Closures of post offices (even those small kiosk ones in shops are going now), the disappearance of bank branches and even cash withdrawal machines, are making it ever harder for people to have easy access to financial amenities. Not EVERYONE has access to, or uses, online banking (an urban myth). Then add in the closure/amalgamation of schools due to falling numbers, libraries, doctors’ surgeries, pubs and shops all shutting their doors forever. The heart of communities are  ripped out as a result, and you end up with areas that seem suspiciously like the new build estates, with transport being the crux to getting access to anything. Areas become backwaters with regard to access to amenities in comparison to larger towns and cities.

I grew up in the 70s and 80s on a Scottish council estate, two working parents, neither of whom could drive. Public transport was the only way for us to get around. The idea of “choosing a high school” was broached for the first time just before I was due to move on from my primary class in 1981. My Dad, who had never shown any interest in my education before, suddenly wanted me to go to his old high school; my mammy wanted me to move on with my classmates to the “catchment area” school. When Dad discovered the free bus pass offered for Coltness High was not transferable to his beloved Wishaw High, he dropped his argument. So today’s ideal of “having a choice of school for kids” still rings hollow with me, because many decisions will be down to family economics/dynamics. When I left school and was looking for work, my choices of jobs (area/hours) was directly influenced by public transport access that fitted with the job description. The reason I ended up working in Glasgow was that my village had a good late night running train service, including Saturdays, so I could work overtime in the bank when needed. Local buses and local jobs were not necessarily compatible.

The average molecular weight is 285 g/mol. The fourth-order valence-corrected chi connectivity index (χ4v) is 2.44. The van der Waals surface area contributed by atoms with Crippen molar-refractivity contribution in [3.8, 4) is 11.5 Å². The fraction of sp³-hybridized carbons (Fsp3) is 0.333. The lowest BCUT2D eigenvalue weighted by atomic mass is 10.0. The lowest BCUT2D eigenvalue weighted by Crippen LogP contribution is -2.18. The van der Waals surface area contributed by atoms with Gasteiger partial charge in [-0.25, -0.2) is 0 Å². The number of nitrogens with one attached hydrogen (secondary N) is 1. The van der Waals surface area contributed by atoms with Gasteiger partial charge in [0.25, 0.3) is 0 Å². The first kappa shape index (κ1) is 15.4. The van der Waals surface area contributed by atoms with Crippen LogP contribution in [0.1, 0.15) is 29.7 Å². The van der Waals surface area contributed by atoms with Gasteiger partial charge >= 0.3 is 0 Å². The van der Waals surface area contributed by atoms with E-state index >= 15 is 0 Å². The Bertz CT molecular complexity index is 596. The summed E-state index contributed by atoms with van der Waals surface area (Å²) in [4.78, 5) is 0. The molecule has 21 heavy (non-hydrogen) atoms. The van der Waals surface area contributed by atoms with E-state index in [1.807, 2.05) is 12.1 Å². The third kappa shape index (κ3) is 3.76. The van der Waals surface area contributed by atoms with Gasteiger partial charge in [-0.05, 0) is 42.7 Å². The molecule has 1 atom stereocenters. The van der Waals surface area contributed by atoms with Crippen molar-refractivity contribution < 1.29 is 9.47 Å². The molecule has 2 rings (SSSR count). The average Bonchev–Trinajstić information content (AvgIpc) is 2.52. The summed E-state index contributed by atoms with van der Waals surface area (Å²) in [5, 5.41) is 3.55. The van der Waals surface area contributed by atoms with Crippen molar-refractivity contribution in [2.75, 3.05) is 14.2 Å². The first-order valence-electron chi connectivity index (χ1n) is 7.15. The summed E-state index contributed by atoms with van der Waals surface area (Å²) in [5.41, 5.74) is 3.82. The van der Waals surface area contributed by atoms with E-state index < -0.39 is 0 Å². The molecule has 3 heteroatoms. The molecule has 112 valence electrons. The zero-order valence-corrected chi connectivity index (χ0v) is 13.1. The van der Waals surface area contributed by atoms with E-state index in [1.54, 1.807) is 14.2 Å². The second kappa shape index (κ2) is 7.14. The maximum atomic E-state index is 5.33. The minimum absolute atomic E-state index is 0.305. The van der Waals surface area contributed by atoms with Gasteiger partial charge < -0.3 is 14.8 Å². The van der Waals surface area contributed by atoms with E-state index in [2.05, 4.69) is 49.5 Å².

The only way for a good majority of people to get to work/leisure activities/visit family is by having their own transport, and it’s a good job they do.  Looking at bus timetables (I don’t drive) and seeing the ever growing reduction of services is alarming. Some areas don’t have any bus services at all, whilst others have seen weekend/evening services cut off. This has resulted in people needing to get home before dark, and giving up activities (even jobs) they can no longer attend. Personally I can still get to my volunteering in Crewe, but it requires my husband to collect me in the car at night.